Pyrogeists are obsessed with sharing their torment with the living, but they are too clever and sadistic to simply immolate their foes. Pyrogeists prefer to first drive their victims into paranoia and insanity. When feasible, they first start with minor events that could be explained as accidents or unfortunate events, such as by using mage hand to push flammable items near open flames or ghost sound to emulate the crackling of a fire in another room. When the pyrogeist’s victim starts to doubt its senses, the pyrogeist inflicts increasingly horrid nightmares that always involve fire. These nightmares usually culminate in people or places the victim loves being set ablaze, often by the victim’s own hand. The pyrogeist then uses its major image spell-like ability to bring these nightmares into the waking world, causing its victim to see charred corpses or dancing flames wherever it looks. Eventually, the pyrogeist moves in for the kill, destroying its victim with whirling spectral fire that annihilates flesh and bone but leaves clothing and other items intact.

A pyrogeist can make its victim’s torment endless by consuming the victim’s soul, creating another face that flows across the pyrogeist’s churning form. Pyrogeists are reluctant to release souls it has entrapped, usually doing so only as part of a bargain that ensures its ongoing existence or promises additional souls in exchange.

Pyrogeists draw pleasure from burning victims with their ghostly fire, but they are aware that this manner of death leaves distinctive clues for ghost hunters. As the pyrogeist’s attacks deal negative energy damage, they cannot harm objects, clothing, or equipment. To cover its tracks, the most devious pyrogeists—especially those that have been destroyed and rejuvenated in the past—ignite normal fires to hide their tracks. Although a pyrogeist might knock over an oil lamp or shove a flaming fireplace log with its mage hand spell-like ability, it prefers to have its victims set the blaze on its behalf, perhaps promising an end to their psychic torment in exchange for an act of arson.

Identifying a pyrogeist’s supernatural burn marks is much more difficult after a mundane fire has swept through a location.

Pyrogeists choose their victims based on their proclivities in life and the circumstances of their death.

Some pyrogeists prefer to target victims of certain classes or occupations, or by targeting buildings of specific architectural styles or colors. Pyrogeists that formed from murderous psychopaths often continue gruesome trends in undeath, such as collecting trophies from their victims or leaving certain calling cards at crime scenes.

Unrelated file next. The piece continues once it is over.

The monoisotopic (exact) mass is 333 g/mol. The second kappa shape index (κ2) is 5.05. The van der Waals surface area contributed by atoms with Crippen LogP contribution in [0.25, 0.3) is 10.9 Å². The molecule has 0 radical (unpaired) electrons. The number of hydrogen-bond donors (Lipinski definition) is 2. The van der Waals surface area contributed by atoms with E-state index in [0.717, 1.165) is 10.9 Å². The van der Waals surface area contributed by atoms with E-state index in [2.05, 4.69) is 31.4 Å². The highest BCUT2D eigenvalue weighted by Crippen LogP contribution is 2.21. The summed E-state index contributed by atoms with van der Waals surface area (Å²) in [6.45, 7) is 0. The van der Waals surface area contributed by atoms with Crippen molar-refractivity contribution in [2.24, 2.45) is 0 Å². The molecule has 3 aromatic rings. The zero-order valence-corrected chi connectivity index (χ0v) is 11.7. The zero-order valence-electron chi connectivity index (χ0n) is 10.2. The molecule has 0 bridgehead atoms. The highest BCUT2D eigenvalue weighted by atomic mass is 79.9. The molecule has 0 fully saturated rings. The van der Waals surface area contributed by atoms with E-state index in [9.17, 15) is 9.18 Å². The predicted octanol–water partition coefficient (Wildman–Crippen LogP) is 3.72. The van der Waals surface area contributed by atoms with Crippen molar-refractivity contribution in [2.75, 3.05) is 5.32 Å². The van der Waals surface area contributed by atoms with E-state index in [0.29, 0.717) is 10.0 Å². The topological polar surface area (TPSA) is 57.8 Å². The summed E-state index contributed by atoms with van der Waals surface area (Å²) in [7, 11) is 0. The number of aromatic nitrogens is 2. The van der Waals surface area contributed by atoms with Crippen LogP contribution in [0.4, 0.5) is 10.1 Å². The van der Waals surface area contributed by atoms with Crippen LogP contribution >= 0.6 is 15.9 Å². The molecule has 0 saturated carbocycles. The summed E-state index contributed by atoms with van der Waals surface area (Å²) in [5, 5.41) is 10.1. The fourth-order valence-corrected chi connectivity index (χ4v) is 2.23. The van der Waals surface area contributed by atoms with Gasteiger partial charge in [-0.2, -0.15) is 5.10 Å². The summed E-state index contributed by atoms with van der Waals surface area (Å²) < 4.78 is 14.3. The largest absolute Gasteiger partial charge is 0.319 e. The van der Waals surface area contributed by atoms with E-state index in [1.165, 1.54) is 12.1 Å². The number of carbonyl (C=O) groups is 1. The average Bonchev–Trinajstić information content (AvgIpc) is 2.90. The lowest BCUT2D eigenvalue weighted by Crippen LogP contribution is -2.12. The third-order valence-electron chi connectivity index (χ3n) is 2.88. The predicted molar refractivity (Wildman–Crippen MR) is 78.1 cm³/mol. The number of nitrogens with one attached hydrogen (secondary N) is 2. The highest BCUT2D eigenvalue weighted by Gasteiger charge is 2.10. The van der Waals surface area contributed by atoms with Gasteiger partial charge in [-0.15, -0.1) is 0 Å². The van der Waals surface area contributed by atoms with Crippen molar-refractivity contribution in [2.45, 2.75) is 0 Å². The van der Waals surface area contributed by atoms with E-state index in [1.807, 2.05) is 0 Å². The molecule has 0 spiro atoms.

Other pyrogeists spend their time forcing victims to recreate the circumstances of their own deaths.

Putting a pyrogeist to rest permanently requires burial rites be performed with at least some piece of the pyrogeist’s mortal remains. As those remains have usually been reduced to little more than ash and bone fragments, they often go unnoticed among the smoldering wreckage of a destroyed building. A pyrogeist senses when its mortal remains are disturbed and usually moves quickly to prevent anyone from disturbing them.

Habitat & Society

Pyrogeists most often form in heavily populated cities, where structure fires are more common and the anonymity of crowded streets allow arsonists and pyromaniacs to blend in as they do their wicked work. These pyrogeists have no contact with their former families or friends, but they sometimes seek out their old acquaintances to become their first victims. Pyrogeists can also originate in remote villages or in the wilderness, usually during forest fires or other calamities triggered with malicious intent.

Pyrogeists are almost always solitary creatures, so consumed by their hunt for souls that they rarely interact with anything else, living or dead. On rare occasions, multiple arsonists die together and merge into a single pyrogeist, sharing a morbid coexistence. These pyrogeists are usually the most erratic, as different personalities vie for control.

Powerful necromancers sometimes attempt to create or control a pyrogeist, in search of an incorporeal assassin that prevents its targets from being brought back to life. Pyrogeists resent these attempts, making them highly dangerous minions; if the necromancer’s control slips enough to allow the pyrogeist any amount of freedom, the incorporeal horror would surely focus its murderous attention on the one that enslaved them.

Section 15: Copyright Notice

Pathfinder Adventure Path #130: City in the Lion’s Eye © 2018, Paizo Inc.; Authors: Mikko Kallio, with Eleanor Ferron, Mike Headley, Joe Kondrak, Kalervo Oikarinen, and Liz Smith.